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T.G.I.F. – Ten More Rocktober Chart Toppers

Since it’s Rocktober, I thought I’d revisit the charts.

A couple of weeks back I revisited the number one songs for the first week in October from 1963-1972, a classic era for AM Radio. Almost without exception those songs are still resonant today. Maybe it’s a result of when you hear music in your life, but when radio formatting became so formulaic and segregated, the impact of chart toppers just died for me. But when every artist fought to climb the same hill…man, that was some list of great songs.

So here are Ten More Rocktober Chart Toppers – the Number One hits from the third week of October during my Wonder Years.

1963 Sugar Shack (Jimmy Gilmer) – An unexpected hit and year-end chart-topper even though it only had one more week at the top than The Singing Nun. Recorded at Norman Perry Studios, just like Buddy Holly.

1964Do Wah Diddy (Manfred Mann) – A Jeff Barry / Ellie Greenwich classic, this was prime Brit Invasion Manfred Mann long before the Earth Band and their Bruce Springsteen covers.

1965Yesterday (The Beatles) – Really just Paul McCartney and a string quartet, of course. Still listed as the most covered song in pop history.

1966Reach Out, I’ll Be There (The Four Tops) – Stone cold classic with a great Levi Stubbs vocal. Michael Jackson (at Berry Gordy‘s request) used a line from it in the 1970 song below.

1967To Sir With Love (Lulu) Another song that wound up as the top single of the year on many charts thanks to the hit movie. Didn’t realize until today that The Mindbenders were the backing band (two of whom would form 10cc not long afterwards).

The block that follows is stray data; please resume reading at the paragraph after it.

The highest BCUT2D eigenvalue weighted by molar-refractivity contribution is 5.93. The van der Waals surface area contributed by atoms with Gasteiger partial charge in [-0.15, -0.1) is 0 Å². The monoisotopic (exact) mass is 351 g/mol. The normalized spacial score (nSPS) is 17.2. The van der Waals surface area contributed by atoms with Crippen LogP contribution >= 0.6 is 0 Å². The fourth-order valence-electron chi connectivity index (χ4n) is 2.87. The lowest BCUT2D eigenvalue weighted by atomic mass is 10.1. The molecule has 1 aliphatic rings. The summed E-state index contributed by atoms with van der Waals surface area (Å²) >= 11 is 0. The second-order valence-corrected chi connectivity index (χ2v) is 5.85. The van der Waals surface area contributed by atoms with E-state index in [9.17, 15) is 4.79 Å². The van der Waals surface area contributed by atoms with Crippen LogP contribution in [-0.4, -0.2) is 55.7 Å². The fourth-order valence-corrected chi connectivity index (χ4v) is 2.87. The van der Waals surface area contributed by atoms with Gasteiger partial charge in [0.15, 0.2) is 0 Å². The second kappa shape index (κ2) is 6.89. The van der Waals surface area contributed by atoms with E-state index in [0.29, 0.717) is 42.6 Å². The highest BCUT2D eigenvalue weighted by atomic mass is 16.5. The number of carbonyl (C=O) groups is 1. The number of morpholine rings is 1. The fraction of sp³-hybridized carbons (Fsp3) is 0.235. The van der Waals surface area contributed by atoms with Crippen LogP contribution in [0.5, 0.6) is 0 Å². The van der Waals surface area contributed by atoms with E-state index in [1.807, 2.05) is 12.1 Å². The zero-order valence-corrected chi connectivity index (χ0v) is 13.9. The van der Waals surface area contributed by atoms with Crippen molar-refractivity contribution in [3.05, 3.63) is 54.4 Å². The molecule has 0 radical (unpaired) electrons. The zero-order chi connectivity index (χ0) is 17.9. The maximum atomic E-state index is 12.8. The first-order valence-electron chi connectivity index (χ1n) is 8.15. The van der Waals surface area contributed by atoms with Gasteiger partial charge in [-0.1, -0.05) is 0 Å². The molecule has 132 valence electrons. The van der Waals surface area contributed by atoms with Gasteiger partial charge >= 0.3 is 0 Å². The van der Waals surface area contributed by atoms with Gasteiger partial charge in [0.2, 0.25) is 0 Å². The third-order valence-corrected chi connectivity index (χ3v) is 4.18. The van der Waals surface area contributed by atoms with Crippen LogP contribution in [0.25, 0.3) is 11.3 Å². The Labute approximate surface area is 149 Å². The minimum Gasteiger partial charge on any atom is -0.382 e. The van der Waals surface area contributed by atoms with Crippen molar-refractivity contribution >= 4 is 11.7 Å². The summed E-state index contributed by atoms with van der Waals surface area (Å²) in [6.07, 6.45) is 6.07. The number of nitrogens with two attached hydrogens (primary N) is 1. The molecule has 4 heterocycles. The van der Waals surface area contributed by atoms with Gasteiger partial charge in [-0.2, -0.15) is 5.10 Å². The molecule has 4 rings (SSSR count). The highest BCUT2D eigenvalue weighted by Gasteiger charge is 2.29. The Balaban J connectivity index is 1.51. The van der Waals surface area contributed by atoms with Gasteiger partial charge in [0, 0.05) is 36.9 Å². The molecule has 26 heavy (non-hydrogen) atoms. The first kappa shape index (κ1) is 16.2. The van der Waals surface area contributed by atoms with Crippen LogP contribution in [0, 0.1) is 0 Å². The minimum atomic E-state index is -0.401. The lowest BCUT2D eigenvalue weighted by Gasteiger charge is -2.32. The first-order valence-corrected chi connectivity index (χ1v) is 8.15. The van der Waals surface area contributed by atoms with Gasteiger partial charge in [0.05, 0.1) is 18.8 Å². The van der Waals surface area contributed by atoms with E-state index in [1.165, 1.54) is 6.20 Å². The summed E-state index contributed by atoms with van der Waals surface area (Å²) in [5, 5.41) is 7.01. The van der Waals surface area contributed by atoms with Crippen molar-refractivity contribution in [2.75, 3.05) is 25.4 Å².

1968) Hey Jude (The Beatles) – Well, since we covered this last time – it was a nine week run at the top of the charts, you know – let’s highlight the flip side (and a much better song, IMHO) – Revolution. Their only other #1 hit that year was Hello/Goodbye ( the first two weeks of January).

1969I Can’t Get Next To You (The Temptations) – David Ruffin gets a lot of credit but if you ever doubted that Paul Williams and Eddie Kendricks were just as good, this song will fix that. .

1970) I’ll Be There (The Jackson 5)  – After three straight bubblegum hits, The Jackson 5 won over a whole new audience with this ballad. Maybe Jermaine Jackson‘s best vocal, ever.

1971) Maggie May (Rod Stewart) – Another song that dominated the charts for the month, but like the Beatles’ single it was a two-sided hit. The flip was his dynamic cover of Tim Hardin‘s Reason To Believe.

1972) My Ding-A-Ling (Chuck Berry) – Sad but true: this was Chuck Berry‘s only #1 hit single. I think you should instead pick up The Great Twenty-Eight, a wonderful collection that gives Chuck his due.


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T.G.I.F. – Ten Rocktober Chart Toppers

Since it’s Rocktober, I thought I’d revisit the charts.

When I was growing up in New York City, the local stations made a big deal about their weekly countdowns, and every week music fanatics (like me) were glued to the radio, ready to jot them down as they were played and guess which songs finished where. Forget Dick Clark and Casey Kasem, in NYC it was all about WABC and WMCA. At the end of the year they’d do their annual countdown and even mail you the final list if you sent in an envelope. Somewhere in a dusty attic box, I still have a few that I treasured as a kid.